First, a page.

When the Narra tree blooms

MANILA, Philippines -- For the past months, if you haven't noticed, a lot of our Narra trees planted around the city have been blooming profusely. Though the flowers are short lived, they are quite noticeable as the whole Narra tree canopy gets filled with fragrant tiny golden yellow flowers. It is only for a few days in each year we get to appreciate the floriferousness of our national tree. So majestic are its profusion of golden flowers, which easily fall to the ground after being pollinated by bees. After which, hundreds of flattened dry fruits are formed for seed dispersal.

The Narra, scientifically known as the Pterocarpus indicus, belongs to the family Fabaceae. It's a native of southeastern Asia, northern Australasia, and the western Pacific Ocean islands. Aside from the Philippines, it is also found in Cambodia, southernmost China, East Timor, Indonesia, Malaysia, Papua New Guinea, the Ryukyu Islands, the Solomon Islands, Thailand, and Vietnam.

This is a large deciduous tree that can grow up to 30 to 40 meters in height, with a trunk that can grow up to two meters in diameter. The leaves are green, about 12 to 22 centimeters long, pinnate, with five to 11 leaflets. The fragrant and yellow flowers are produced in panicles, about six to 13 cm long containing a few to numerous flowers.

Its flowering season in the Philippines is from February to May. Once pollinated, the flower forms into a dry flat fruit or a semi-orbicular pod, about two to three centimeters in diameter, surrounded by a flat four to six centimeter in diameter membranaceous wing. The latter aids the dispersal of water as it slides off the tree during the typhoon months of July and August. It contains one or two seeds, and does not split open on maturity. It was observed that it ripens within four to six years, and becomes purple when dry. The central part of the pod can be smooth (as in indica form), bristly, or have small spines (as in echinatus form).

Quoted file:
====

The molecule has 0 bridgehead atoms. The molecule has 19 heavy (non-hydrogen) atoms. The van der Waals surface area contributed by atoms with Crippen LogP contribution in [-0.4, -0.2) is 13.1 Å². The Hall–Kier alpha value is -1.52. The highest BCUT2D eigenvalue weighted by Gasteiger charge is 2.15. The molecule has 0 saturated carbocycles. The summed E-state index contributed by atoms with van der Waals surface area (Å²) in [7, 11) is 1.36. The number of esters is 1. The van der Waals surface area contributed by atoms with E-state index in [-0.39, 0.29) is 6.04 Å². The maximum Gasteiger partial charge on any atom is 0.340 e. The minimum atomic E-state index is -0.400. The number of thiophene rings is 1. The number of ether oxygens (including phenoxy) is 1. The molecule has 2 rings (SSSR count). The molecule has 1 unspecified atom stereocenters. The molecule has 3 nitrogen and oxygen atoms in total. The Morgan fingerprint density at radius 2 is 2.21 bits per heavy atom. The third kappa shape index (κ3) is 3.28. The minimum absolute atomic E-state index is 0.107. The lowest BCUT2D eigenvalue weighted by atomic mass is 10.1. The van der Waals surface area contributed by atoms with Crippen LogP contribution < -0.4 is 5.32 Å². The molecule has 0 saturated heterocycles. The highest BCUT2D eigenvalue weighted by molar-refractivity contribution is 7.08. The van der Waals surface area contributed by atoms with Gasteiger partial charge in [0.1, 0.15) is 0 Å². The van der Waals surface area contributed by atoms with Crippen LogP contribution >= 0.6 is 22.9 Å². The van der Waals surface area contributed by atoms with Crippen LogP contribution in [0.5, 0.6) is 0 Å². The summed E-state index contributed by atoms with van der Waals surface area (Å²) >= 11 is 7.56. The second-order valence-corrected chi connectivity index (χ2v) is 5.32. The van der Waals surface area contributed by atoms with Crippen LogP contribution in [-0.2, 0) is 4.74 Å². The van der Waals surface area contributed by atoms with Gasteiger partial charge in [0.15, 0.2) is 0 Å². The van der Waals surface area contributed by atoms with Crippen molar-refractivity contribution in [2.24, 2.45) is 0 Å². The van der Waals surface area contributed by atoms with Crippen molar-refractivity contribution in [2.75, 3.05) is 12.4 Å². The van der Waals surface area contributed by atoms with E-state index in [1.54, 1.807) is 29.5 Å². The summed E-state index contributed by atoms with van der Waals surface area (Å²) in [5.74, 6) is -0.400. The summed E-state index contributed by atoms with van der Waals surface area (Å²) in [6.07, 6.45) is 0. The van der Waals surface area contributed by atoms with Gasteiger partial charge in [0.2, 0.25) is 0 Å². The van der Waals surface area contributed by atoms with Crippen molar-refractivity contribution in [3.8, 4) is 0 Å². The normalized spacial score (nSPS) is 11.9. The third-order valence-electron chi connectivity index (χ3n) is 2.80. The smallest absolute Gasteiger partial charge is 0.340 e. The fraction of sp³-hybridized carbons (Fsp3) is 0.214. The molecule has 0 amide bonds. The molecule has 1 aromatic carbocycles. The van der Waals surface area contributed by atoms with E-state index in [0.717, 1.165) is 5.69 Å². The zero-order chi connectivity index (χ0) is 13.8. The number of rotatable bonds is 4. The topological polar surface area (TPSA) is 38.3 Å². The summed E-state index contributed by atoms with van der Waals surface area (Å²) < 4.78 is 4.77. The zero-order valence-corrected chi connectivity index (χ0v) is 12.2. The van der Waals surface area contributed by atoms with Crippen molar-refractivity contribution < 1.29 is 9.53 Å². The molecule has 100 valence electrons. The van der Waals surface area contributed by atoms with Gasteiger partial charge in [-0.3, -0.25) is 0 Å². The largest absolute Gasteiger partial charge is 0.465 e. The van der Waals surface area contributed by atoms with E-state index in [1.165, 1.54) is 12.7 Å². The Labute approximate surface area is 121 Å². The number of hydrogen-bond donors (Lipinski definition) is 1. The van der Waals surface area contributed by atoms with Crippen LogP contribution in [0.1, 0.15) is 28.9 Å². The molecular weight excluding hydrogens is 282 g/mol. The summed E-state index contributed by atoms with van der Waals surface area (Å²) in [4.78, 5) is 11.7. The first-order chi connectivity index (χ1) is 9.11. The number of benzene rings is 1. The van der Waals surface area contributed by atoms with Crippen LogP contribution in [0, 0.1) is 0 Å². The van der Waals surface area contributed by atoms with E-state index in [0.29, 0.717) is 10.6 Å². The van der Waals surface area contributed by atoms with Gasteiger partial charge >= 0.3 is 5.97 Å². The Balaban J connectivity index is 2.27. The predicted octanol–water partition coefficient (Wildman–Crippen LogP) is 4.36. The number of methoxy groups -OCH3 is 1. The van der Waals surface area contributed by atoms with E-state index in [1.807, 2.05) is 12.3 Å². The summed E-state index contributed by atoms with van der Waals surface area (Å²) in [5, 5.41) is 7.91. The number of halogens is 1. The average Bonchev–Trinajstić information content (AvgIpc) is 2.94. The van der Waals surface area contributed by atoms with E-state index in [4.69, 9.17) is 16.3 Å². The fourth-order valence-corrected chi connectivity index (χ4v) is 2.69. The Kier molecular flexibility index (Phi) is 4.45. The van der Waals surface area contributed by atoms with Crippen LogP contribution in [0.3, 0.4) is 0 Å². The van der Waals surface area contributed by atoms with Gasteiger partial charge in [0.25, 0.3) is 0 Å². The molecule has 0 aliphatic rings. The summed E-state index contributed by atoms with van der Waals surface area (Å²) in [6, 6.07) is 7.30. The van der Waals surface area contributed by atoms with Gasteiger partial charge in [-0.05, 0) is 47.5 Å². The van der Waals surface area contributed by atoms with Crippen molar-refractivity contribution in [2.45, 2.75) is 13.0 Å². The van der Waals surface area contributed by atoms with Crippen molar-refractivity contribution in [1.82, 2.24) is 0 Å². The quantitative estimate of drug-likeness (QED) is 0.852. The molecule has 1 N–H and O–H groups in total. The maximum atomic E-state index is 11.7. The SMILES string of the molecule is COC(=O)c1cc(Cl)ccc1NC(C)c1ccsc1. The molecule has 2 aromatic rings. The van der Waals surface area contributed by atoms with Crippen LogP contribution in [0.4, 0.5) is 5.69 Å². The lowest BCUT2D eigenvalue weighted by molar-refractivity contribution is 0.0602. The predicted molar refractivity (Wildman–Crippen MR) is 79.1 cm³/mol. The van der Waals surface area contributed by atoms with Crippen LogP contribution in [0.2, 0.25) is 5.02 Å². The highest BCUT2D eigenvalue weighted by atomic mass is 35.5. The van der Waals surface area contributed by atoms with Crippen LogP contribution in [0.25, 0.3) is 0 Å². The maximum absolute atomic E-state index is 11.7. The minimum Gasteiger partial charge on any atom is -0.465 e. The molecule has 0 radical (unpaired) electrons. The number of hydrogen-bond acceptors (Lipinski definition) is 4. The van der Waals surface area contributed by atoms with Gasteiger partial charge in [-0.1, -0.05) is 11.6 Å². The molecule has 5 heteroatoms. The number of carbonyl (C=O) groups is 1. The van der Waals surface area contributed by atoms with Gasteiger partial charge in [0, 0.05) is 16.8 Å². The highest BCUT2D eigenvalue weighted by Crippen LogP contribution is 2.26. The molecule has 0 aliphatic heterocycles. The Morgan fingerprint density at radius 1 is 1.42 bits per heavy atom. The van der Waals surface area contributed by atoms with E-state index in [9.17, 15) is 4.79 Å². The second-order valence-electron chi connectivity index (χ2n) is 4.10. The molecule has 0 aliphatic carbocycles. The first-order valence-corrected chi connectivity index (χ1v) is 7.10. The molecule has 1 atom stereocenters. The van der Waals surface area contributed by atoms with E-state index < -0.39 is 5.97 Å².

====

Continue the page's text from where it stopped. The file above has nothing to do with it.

The Narra is one of the most useful trees in the country as it provides both timber and shade. Because it is being used for timber, its conservation status was classified "vulnerable" by the International Union for the Conservation of Nature and Natural Resources.

The timber is hardwood, purplish in color, rose-scented, and termite resistant. Freshly cut wood or its saw dust characteristically produce a green sap when poured with water.

The flower is used as a honey source while leaf infusions are used as shampoos. Both flowers and leaves were said to be edible. The leaves are supposedly good for waxing and polishing brass and copper. It is also a source of kino or resin. In folk medicine, it is used to combat tumors. This property might be due to an acidic polypeptide found in its leaves that inhibit the growth of Ehrlich ascites carcinoma cells. It was also used as a diuretic in Europe during the 16th and 18th centuries.

The tree is recommended as an ornamental /shade tree. It's a common sight in parks and sidewalks. The tall, dome-shaped crown, with long, drooping branches is very attractive and the flowers look spectacular. It's also a very sturdy tree and can withstand typhoons.

The Narra can be easily propagated from seeds or large stem cuttings. In large scale production of seedlings, seeds are collected during months of July and are planted in plant nurseries.After germination, seedlings can be individually transplanted in polyethylene plastic bags and given a regular spray of dilute complete fertilizer with micronutrients for optimum growth (aside from the regular watering and weeding).

As it is often attacked by defoliating insects, it must be sprayed with insecticides. A temporary shade tree is required to nurse the Narra seedlings when they're planted in the ground. Seedlings grow very fast when they're in the soil. They become fully grown trees in just four years.

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